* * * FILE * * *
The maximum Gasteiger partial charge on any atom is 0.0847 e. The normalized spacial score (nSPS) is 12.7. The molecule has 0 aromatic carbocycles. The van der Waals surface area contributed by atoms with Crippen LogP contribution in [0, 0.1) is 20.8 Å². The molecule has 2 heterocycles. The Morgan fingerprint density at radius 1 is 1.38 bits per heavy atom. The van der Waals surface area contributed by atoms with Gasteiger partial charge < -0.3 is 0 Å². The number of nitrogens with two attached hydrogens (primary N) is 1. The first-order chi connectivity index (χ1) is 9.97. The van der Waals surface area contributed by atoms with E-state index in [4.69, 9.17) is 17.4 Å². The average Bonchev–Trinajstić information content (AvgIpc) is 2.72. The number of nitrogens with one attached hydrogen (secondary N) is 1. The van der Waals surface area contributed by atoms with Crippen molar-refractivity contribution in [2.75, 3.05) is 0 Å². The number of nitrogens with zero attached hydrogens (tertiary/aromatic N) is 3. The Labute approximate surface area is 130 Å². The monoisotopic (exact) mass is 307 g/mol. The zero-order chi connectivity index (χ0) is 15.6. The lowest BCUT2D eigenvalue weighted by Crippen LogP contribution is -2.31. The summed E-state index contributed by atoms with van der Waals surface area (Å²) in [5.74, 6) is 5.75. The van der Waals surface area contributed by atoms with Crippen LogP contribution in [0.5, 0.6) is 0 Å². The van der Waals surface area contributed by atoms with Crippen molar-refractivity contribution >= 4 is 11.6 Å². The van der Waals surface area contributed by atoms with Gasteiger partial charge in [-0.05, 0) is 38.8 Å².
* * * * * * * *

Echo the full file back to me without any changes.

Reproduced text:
The maximum Gasteiger partial charge on any atom is 0.0847 e. The normalized spacial score (nSPS) is 12.7. The molecule has 0 aromatic carbocycles. The van der Waals surface area contributed by atoms with Crippen LogP contribution in [0, 0.1) is 20.8 Å². The molecule has 2 heterocycles. The Morgan fingerprint density at radius 1 is 1.38 bits per heavy atom. The van der Waals surface area contributed by atoms with Gasteiger partial charge < -0.3 is 0 Å². The number of nitrogens with two attached hydrogens (primary N) is 1. The first-order chi connectivity index (χ1) is 9.97. The van der Waals surface area contributed by atoms with E-state index in [4.69, 9.17) is 17.4 Å². The average Bonchev–Trinajstić information content (AvgIpc) is 2.72. The number of nitrogens with one attached hydrogen (secondary N) is 1. The van der Waals surface area contributed by atoms with Crippen molar-refractivity contribution in [2.75, 3.05) is 0 Å². The number of nitrogens with zero attached hydrogens (tertiary/aromatic N) is 3. The Labute approximate surface area is 130 Å². The monoisotopic (exact) mass is 307 g/mol. The zero-order chi connectivity index (χ0) is 15.6. The lowest BCUT2D eigenvalue weighted by Crippen LogP contribution is -2.31. The summed E-state index contributed by atoms with van der Waals surface area (Å²) in [5.74, 6) is 5.75. The van der Waals surface area contributed by atoms with Crippen LogP contribution in [0.5, 0.6) is 0 Å². The van der Waals surface area contributed by atoms with Crippen molar-refractivity contribution >= 4 is 11.6 Å². The van der Waals surface area contributed by atoms with Gasteiger partial charge in [-0.05, 0) is 38.8 Å².